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Monday, September 09, 2019

Dave Dombrowski Fired

I don’t have a lot to say on this at the late hour but the title kind of covers it and it deserves a thread. After four plus seasons, three division titles and 108 win season capped with a World Series title the Sox have let GM (I don’t care what his title was, that’s what he was) go. Eddie Romero (not that one) will take over for now.

What the next step will be is obviously the big question. The first job of the next person will be to make Mookie Betts unspeakably rich. Beyond that the person will inherit a talented roster and money to spend so presumably this will be a job that is likely coveted by many. For now all I’ll say is well done Dave. You can’t do much better than he did in his time here and while 2019 has been a downer he’s always getting a thumbs up in my book. While he made a lot of moves and worked through the minor league system the reality is he didn’t miss too much when choosing which players to unload and which ones to keep.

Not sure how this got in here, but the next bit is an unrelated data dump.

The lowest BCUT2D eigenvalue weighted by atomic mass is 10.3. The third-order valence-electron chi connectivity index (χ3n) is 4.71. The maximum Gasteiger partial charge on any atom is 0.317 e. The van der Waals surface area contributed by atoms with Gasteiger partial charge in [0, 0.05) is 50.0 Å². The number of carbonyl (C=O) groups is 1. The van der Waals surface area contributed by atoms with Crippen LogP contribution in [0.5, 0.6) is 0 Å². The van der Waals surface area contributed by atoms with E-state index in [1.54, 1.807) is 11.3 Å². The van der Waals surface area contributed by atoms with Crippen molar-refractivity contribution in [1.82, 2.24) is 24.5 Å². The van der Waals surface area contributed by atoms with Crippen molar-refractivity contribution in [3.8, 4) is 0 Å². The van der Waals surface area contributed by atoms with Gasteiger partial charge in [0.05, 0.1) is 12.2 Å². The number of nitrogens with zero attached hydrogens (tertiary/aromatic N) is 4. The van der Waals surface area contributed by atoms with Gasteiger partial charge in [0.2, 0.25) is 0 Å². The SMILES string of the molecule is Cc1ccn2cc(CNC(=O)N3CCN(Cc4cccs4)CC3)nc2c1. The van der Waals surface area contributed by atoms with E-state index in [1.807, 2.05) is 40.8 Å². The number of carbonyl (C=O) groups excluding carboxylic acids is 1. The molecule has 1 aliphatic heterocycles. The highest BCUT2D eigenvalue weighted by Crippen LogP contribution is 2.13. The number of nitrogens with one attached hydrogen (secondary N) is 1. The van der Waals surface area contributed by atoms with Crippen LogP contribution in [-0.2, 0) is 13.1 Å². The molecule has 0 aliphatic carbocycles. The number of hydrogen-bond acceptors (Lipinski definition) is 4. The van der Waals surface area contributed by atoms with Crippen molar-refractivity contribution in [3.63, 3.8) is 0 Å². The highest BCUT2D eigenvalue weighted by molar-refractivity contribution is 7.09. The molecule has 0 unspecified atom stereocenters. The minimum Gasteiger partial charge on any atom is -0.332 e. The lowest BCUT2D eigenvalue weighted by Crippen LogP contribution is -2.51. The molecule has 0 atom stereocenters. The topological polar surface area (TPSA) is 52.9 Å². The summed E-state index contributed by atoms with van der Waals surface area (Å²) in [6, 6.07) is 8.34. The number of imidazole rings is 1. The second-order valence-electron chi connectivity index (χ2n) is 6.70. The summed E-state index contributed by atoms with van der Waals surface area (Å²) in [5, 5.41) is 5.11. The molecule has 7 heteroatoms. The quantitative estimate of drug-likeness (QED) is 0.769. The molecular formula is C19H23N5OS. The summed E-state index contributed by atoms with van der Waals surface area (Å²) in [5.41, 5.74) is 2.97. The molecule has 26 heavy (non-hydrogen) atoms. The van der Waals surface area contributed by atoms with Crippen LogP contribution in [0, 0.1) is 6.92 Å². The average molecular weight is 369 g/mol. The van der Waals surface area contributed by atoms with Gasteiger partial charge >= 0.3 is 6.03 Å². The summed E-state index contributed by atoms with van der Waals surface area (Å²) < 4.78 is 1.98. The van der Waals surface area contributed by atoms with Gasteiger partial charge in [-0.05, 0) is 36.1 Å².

Onward we go.

Jose is Absurdly Unemployed Posted: September 09, 2019 at 12:16 AM | 27 comment(s) Login to Bookmark
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   1. villageidiom Posted: September 09, 2019 at 10:28 AM (#5877707)
For now all I’ll say is well done Dave. You can’t do much better than he did in his time here and while 2019 has been a downer he’s always getting a thumbs up in my book. While he made a lot of moves and worked through the minor league system the reality is he didn’t miss too much when choosing which players to unload and which ones to keep.
This is absolutely true and was his biggest strength, IMO. He also did (IMO) a great job at identifying which players to pursue. Unless there's some secret knowledge about which pitchers are most likely to get injured that he's missing out on, he brought in the right guys to get the job done in the short term.